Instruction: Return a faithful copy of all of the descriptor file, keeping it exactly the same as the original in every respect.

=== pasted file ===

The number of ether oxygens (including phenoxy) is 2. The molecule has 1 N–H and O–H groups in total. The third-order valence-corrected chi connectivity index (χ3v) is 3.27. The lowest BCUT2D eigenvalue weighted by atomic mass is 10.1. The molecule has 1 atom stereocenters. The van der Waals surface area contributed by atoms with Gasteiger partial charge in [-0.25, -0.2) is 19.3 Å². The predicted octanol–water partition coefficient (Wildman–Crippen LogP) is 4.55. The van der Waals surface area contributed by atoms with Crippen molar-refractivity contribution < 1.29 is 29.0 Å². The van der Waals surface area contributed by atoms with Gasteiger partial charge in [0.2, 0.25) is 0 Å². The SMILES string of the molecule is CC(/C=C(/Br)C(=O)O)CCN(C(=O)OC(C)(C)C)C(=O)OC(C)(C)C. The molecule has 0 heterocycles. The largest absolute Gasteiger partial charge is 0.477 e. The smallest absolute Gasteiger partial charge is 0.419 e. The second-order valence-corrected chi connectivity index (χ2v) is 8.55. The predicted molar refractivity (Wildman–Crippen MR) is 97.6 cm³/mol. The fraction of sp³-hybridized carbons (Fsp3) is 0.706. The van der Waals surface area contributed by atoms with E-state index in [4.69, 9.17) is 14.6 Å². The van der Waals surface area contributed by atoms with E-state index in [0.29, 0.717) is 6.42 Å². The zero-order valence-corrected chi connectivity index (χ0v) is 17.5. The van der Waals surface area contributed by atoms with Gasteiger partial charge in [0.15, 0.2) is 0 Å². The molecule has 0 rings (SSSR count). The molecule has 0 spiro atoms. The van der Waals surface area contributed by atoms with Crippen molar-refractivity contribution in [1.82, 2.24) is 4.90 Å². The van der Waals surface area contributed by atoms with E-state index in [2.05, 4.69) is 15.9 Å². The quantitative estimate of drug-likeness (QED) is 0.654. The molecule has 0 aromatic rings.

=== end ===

The number of ether oxygens (including phenoxy) is 2. The molecule has 1 N–H and O–H groups in total. The third-order valence-corrected chi connectivity index (χ3v) is 3.27. The lowest BCUT2D eigenvalue weighted by atomic mass is 10.1. The molecule has 1 atom stereocenters. The van der Waals surface area contributed by atoms with Gasteiger partial charge in [-0.25, -0.2) is 19.3 Å². The predicted octanol–water partition coefficient (Wildman–Crippen LogP) is 4.55. The van der Waals surface area contributed by atoms with Crippen molar-refractivity contribution < 1.29 is 29.0 Å². The van der Waals surface area contributed by atoms with Gasteiger partial charge in [0.2, 0.25) is 0 Å². The SMILES string of the molecule is CC(/C=C(/Br)C(=O)O)CCN(C(=O)OC(C)(C)C)C(=O)OC(C)(C)C. The molecule has 0 heterocycles. The largest absolute Gasteiger partial charge is 0.477 e. The smallest absolute Gasteiger partial charge is 0.419 e. The second-order valence-corrected chi connectivity index (χ2v) is 8.55. The predicted molar refractivity (Wildman–Crippen MR) is 97.6 cm³/mol. The fraction of sp³-hybridized carbons (Fsp3) is 0.706. The van der Waals surface area contributed by atoms with E-state index in [4.69, 9.17) is 14.6 Å². The van der Waals surface area contributed by atoms with E-state index in [0.29, 0.717) is 6.42 Å². The zero-order valence-corrected chi connectivity index (χ0v) is 17.5. The van der Waals surface area contributed by atoms with Gasteiger partial charge in [0.15, 0.2) is 0 Å². The molecule has 0 rings (SSSR count). The molecule has 0 spiro atoms. The van der Waals surface area contributed by atoms with Crippen molar-refractivity contribution in [1.82, 2.24) is 4.90 Å². The van der Waals surface area contributed by atoms with E-state index in [2.05, 4.69) is 15.9 Å². The quantitative estimate of drug-likeness (QED) is 0.654. The molecule has 0 aromatic rings.